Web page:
If you want certain terminology to come up first, you can put flags in, or count structures in basically that would prioritize those key words.
But what we found so far, again, that even for sites like Hewlett-Packard, which we've done some examples of, where you have hundreds of thousands of pages and the term "digital camera" comes up numerous times, is that through the use of the count field, thereby putting weight on different terms, you the lexicon developer can prioritize what folks see first. But primarily, the terms come up in alphabetical order if you don't take some extra steps.
RG: Yes, but what I was wondering is: can I say that if people start typing RSS, they should get not only all the articles that talk about RSS but also all the articles that talk about Atom, or other type of content that refers to news feeds in general? so that they may not actually contain the RSS acronym and I have to specifically point to these articles that would need to be listed when a specific key word is typed in?
Tom Holt: What you would do as the lexicon developer or author is you would show RSS goes to these URLs, and then you can also use our "see also" structure that would say it also goes to articles on Atom or on the flip side, if they type in "Atom" it would take them not only to articles on Atom but also to articles that relate to RSS. So you can set it as you want. You're the one that has to say, though, Atom and RSS are in fact related terms.
This goes back to what we developed in 1998 and that was in essence creating synonyms for a variety of terms, helping the user articulate again what they are intending to find. So, if someone back in 1998 in our system typed in the word "stock" S-T-O-C-K, are they looking for soup stock, are they looking for a rifle stock, are they looking for financial stocks? Likewise, you, as the author of a lexicon, can say that RSS and Atom are related, and in fact if someone types in RSS, give them both pages and articles on Atom and RSS.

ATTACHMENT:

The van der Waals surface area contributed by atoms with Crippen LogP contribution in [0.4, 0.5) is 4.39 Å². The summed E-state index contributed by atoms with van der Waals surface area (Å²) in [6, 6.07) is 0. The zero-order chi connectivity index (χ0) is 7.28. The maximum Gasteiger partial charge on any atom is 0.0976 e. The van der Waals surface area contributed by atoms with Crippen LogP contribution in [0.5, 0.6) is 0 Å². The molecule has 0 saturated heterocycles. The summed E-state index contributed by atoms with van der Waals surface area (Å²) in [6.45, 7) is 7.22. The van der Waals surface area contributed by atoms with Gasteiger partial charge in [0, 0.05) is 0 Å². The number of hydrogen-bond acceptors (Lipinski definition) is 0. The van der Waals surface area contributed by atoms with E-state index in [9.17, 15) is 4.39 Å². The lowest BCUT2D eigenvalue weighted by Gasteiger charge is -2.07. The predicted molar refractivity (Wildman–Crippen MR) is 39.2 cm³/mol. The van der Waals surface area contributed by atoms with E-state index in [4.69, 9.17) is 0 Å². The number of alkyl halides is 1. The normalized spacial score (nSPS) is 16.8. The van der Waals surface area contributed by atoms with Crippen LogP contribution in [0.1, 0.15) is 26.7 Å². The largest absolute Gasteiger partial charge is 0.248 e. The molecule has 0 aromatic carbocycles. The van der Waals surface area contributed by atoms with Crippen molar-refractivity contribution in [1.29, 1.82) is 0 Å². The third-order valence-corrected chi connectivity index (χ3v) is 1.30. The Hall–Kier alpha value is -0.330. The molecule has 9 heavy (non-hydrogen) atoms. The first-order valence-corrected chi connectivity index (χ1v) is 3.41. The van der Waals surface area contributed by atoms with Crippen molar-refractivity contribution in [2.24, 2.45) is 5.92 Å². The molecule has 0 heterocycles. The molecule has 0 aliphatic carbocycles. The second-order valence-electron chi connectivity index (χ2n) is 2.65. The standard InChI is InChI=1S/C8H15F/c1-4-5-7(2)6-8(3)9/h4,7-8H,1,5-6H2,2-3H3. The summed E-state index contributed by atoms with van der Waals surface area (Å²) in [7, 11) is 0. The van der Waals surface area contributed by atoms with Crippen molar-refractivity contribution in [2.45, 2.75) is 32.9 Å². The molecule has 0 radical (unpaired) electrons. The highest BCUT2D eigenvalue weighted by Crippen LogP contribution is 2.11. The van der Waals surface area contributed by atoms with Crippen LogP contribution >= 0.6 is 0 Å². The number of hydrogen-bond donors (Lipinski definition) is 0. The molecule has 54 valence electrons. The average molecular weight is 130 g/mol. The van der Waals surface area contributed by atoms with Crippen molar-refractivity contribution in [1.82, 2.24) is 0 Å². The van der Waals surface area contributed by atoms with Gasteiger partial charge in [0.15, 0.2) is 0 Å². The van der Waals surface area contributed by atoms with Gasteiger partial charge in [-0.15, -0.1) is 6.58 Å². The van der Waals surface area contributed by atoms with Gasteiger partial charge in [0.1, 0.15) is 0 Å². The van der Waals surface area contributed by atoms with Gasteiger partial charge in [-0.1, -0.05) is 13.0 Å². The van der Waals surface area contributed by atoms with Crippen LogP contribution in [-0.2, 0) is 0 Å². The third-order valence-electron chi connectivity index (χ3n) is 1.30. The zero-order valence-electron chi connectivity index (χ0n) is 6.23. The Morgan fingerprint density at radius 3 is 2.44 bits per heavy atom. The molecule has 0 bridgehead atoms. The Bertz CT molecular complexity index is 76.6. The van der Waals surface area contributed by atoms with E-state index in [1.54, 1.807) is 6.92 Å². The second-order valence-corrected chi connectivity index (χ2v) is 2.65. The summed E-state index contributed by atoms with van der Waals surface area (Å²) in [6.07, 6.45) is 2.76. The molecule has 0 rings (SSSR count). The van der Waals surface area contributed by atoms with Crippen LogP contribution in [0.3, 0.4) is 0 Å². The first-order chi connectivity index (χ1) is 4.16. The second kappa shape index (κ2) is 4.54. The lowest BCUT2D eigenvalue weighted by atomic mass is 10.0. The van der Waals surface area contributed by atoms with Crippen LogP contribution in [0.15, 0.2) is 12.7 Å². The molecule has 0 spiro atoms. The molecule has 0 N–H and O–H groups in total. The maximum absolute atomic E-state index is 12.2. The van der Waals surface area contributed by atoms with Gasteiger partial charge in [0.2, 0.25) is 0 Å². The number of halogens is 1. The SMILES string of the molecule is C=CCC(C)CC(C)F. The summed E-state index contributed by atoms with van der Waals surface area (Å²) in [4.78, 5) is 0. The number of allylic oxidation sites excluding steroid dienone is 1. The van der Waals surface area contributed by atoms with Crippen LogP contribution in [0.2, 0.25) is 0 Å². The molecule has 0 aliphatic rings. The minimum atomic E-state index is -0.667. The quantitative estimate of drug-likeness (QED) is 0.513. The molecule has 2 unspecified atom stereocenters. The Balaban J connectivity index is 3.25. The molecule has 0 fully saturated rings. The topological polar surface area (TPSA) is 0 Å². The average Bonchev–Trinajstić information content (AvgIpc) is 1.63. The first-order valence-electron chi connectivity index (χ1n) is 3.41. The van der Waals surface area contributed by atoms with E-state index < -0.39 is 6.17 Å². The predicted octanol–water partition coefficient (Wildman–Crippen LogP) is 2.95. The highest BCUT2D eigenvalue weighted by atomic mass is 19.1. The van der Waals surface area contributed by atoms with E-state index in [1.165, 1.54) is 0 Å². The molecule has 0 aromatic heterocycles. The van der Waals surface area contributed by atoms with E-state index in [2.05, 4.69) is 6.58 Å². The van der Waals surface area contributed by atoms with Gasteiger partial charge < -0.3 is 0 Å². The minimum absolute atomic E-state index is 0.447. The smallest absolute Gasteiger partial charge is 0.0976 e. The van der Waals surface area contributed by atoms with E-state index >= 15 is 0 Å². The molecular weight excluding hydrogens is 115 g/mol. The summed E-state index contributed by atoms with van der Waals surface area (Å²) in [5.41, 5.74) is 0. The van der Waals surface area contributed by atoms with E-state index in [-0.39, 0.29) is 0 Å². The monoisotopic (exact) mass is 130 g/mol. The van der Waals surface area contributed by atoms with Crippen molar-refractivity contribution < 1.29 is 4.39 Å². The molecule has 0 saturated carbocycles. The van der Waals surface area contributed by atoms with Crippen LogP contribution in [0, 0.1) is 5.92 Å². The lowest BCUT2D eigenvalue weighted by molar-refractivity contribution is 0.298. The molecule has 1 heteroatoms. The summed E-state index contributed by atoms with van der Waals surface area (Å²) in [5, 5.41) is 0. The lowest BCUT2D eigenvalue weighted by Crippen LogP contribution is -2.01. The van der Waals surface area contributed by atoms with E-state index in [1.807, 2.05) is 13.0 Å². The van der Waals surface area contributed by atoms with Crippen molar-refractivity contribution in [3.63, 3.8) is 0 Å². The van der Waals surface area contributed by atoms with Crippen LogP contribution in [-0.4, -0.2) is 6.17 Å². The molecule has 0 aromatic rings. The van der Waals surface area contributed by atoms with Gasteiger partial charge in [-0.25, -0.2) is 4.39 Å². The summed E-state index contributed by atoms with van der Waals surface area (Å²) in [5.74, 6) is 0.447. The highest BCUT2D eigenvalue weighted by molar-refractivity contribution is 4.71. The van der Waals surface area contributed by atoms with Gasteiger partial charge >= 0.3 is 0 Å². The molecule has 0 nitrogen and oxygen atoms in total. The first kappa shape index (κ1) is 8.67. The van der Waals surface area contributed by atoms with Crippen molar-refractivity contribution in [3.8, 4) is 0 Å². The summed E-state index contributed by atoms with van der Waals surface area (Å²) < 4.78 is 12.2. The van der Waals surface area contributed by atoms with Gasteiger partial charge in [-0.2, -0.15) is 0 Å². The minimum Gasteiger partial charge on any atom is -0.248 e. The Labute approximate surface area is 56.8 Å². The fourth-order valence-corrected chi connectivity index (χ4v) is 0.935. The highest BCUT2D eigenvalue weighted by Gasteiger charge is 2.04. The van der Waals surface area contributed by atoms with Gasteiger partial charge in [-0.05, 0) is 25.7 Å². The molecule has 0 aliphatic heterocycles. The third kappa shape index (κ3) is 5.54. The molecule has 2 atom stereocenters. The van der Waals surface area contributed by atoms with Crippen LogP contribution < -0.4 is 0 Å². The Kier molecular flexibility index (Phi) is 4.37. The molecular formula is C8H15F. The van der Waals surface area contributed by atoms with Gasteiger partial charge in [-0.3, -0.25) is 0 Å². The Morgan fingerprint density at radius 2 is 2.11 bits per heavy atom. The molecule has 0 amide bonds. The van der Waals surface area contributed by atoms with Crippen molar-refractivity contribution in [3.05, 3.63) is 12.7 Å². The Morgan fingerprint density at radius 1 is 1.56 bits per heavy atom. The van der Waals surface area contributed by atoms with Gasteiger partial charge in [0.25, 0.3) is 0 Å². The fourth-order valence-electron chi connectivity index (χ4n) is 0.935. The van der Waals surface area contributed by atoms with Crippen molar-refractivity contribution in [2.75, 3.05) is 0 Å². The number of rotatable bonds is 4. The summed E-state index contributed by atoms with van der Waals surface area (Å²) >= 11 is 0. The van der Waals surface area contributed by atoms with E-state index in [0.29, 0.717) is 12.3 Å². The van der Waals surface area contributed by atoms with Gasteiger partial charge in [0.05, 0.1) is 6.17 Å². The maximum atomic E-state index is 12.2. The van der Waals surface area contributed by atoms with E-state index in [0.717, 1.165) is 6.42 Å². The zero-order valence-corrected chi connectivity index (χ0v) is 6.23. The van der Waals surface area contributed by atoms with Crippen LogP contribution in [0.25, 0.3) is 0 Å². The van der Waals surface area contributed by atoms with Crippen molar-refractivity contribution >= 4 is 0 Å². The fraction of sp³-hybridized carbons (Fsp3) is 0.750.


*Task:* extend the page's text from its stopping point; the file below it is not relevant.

RG: Great, thank you for answering that one. If somebody came up and said "but couldn't I do basically the same with Google Suggest on my side?" What would you answer?
Tom Holt: Right now, Google Suggest offers you ten results from the World Wide Web.
So that if your site is not highly ranked by Google, there is a good probability they are not going to find anything specific to your site when you type in bandwidth for example into the Google suggestion box.
That's why we've taken the approach let's go site-specific.
Let's deal directly with the sites.
Because by so doing, you're automatically reducing the overall size of the domain. Hewlett-Packard may have 250,000 pages. That's a much smaller domain, more focused then having to deal with the 8 billion plus pages that Google has indexed.
So, part of our unique offering is we can make... by customizing to your effort, using Lex-it and so forth, you can customize the lexicon so it reflects just your site, and not, in fact, the World Wide Web, as is offered by Google Suggest.
Also, when you the user start typing into the LookAhead box, the drop down we offer can have anywhere from 100 and 500 different items in it. We let you the webmaster control that. So you can offer to your user more depth in what they see right away in the drop-down then what Google Suggest offers.
We've found that there's a great kind of discovery or exploration process that goes on by our users when they start typing in B-A-N-D to find "bandwidth" they see bandwidth used in a variety of ways, and they can scroll up and down inside that drop-down and see alternate expressions and terminology that they may in fact not thought of. So that we offer site-centric use of this technology and kind of a broader or in-depth exposure to terms by offering more than just ten items.
RG: Yes, indeed, and I was just thinking that maybe your technology would solve an issue that I haven't been able to solve otherwise by using the Google search. My Master New Media site has a number of international language versions, but the Google search does not allow me to separate their results of that indexing process that they do, and so if somebody searches for RSS on my masternewmedia.org English site, they will get within the page results also results for the articles in Russian, Spanish, Italian and other languages if they contain RSS. That's by using the Google search. And I have no way... I have also asked Google to you know, keep the type of service they're offering which is altogether free I must say, and separate the results according to the different language sites. So, I was thinking as you were talking if I could not ideally place your technology on the different language sites and configure it so that when people start typing there they get pre-browsing experience relevant only to the language site they're looking at.
Tom Holt: Are these language sites Master New Media sites, or are they also other sites external to Master New Media?
RG: No, they're all Master New Media sites, and they are under the same domain, there the same set of content in another language.